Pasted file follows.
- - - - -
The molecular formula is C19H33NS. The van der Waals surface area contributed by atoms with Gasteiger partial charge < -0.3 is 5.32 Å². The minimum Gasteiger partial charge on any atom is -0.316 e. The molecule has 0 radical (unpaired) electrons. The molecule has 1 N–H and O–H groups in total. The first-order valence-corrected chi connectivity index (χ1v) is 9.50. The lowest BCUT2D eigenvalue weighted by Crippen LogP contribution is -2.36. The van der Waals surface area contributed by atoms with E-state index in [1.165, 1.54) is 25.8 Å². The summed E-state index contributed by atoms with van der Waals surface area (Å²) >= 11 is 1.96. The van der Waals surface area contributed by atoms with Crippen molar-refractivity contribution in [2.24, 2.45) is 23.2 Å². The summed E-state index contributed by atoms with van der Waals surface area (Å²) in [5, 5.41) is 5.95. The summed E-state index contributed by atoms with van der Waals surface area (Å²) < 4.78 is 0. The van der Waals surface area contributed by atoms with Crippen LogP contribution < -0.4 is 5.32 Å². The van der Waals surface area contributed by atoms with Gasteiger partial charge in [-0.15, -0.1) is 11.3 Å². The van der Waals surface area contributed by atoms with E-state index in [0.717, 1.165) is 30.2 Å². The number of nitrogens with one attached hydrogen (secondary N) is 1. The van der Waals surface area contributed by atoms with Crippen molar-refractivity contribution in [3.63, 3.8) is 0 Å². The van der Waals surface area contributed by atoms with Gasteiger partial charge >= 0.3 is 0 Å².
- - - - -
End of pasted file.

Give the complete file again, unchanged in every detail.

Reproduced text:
The molecular formula is C19H33NS. The van der Waals surface area contributed by atoms with Gasteiger partial charge < -0.3 is 5.32 Å². The minimum Gasteiger partial charge on any atom is -0.316 e. The molecule has 0 radical (unpaired) electrons. The molecule has 1 N–H and O–H groups in total. The first-order valence-corrected chi connectivity index (χ1v) is 9.50. The lowest BCUT2D eigenvalue weighted by Crippen LogP contribution is -2.36. The van der Waals surface area contributed by atoms with E-state index in [1.165, 1.54) is 25.8 Å². The summed E-state index contributed by atoms with van der Waals surface area (Å²) >= 11 is 1.96. The van der Waals surface area contributed by atoms with Crippen molar-refractivity contribution in [2.24, 2.45) is 23.2 Å². The summed E-state index contributed by atoms with van der Waals surface area (Å²) in [5, 5.41) is 5.95. The summed E-state index contributed by atoms with van der Waals surface area (Å²) < 4.78 is 0. The van der Waals surface area contributed by atoms with Crippen LogP contribution < -0.4 is 5.32 Å². The van der Waals surface area contributed by atoms with Gasteiger partial charge in [-0.15, -0.1) is 11.3 Å². The van der Waals surface area contributed by atoms with E-state index in [0.717, 1.165) is 30.2 Å². The number of nitrogens with one attached hydrogen (secondary N) is 1. The van der Waals surface area contributed by atoms with Crippen molar-refractivity contribution in [3.63, 3.8) is 0 Å². The van der Waals surface area contributed by atoms with Gasteiger partial charge >= 0.3 is 0 Å².